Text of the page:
31 MAY 1930, Page 20


[To the Editor of the SPECTATOR.] SIR,—I am interested to notice that Mr. Pollard no longer continues to assert that there are only" minor and unimportant differences " between the " official teaching of the Church of England and the Greek Church," but instead concentrates on a few isolated and highly controversial statements in our Liturgy, on which he puts his own peculiar interpretation, in order to show that they would be repugnant to Free Churchmen. I would remind him that the " teaching of the Church of England " is to be drawn from its clearly defined Articles of Religion, rather than from isolated extracts from its Manual of Devotion. Mr. Pollard endefivours to put a sacerdotal interpretation on the word " priest," although he must be perfectly aware, as is every intelligent student of Anglican history, that it is used throughout our Formularies as etymologically the contraction of " presbyter " or of the French word pretre which is never employed as equivalent to sacrificateur or sacrificer. As Hooker told the Puritans ".the name priest no more draweth the minds of people to any cogitation of sacrifice than the name senator causes them to think of old age."

Mr. Pollard also fails to notice that the functions outlined in our Ordinal for that Order of " Priesthood " declared " to be necessary in. the Church of Christ," are only those of preachers and " messengers, watchmen and stewards of the Lord," in striking contrast to those previously given to the medieval " sacrificing priest," who was directly empowered " to offer sacrifice and celebrate masses for the living and the dead." He also forgets the warning of our official Homily of the Sacrament : " Herein thou needest no sacrificing priest, no mass." It is also well to remember that the authority " to remit and retain sins " does not convey a necessary character to the Order, since this commission found no place in any Ordinal till the twelfth century and is still an optional form in the American Episcopal Ordinal. Mr. Pollard tries to force a mechanical ex opere operato interpretation on . the language of our Baptismal service, but he forgets that this service was compiled by distinctly Protestant Reformers and was perfectly acceptable both to Puritans and the later Evangelicals and High Churchmen. It should, therefore, present no necessary doctrinal barrier to Free Churchmen to-day, since the Presbyterian " West- minster Confession " defines Baptism as a " sign and seal " of " regeneration and of remission of sins " and declari that " grace is" really exhibited and conferred by the Holy Ghost " in the sacrament.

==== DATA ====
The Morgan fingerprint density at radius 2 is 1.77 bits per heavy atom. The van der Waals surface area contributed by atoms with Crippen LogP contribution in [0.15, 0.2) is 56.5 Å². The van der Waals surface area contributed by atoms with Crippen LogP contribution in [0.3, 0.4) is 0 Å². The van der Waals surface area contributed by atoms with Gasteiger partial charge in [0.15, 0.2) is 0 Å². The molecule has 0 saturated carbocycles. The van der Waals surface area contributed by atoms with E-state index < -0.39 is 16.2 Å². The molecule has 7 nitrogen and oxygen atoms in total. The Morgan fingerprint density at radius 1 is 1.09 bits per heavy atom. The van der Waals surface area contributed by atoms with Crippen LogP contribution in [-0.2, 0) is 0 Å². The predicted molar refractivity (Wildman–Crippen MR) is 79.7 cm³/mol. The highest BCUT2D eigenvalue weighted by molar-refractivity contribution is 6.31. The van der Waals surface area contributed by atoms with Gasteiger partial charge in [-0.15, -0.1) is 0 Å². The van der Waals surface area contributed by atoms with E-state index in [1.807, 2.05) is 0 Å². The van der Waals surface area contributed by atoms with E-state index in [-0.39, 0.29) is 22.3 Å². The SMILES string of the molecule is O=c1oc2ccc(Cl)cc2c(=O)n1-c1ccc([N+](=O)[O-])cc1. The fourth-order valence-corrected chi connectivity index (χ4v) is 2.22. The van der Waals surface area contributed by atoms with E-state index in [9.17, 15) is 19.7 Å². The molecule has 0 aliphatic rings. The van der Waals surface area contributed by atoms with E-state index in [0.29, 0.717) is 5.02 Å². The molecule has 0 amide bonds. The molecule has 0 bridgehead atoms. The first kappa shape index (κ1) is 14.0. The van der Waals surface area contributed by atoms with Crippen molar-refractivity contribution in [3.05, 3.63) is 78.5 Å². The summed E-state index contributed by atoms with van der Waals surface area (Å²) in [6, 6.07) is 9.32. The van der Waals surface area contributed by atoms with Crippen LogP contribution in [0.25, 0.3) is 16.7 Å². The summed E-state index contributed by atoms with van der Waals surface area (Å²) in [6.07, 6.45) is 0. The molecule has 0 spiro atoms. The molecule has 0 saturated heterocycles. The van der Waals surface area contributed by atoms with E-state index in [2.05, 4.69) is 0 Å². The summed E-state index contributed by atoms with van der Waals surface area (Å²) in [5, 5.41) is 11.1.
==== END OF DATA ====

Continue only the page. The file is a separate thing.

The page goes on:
Again,- is Mr. Pollard quite sure that the language of our Catechism concerning " the Body and Blood of Christ which are verily and, indeed, taken and received by the faithful in the Lord's Supper," constitutes a " line of deep cleavage ' between us- and our Free Church brethren ? Is he aware that similar symbolical language is used in the definitely Puritan Prayer Book of 1584 which says " Take and eat, this bread is the body. of -Christ which was broken for us." Both. the Presbyterian " Directory " of 1645 and Baxter's " Savoy Liturgy " also said " Take ye, eat ye, this is the body of Christ which is broken for you.".

-Surely, also, Mr. pollard must know that the Continental Reformers, equally with the English, insisted strongly on the retention of the Catholic Creeds, while we have sufficient definite evidence that our Reformers retained Episcopacy only as. an Apostolic and historic form of " better 7 government for the Church and with no intention of " unchurching "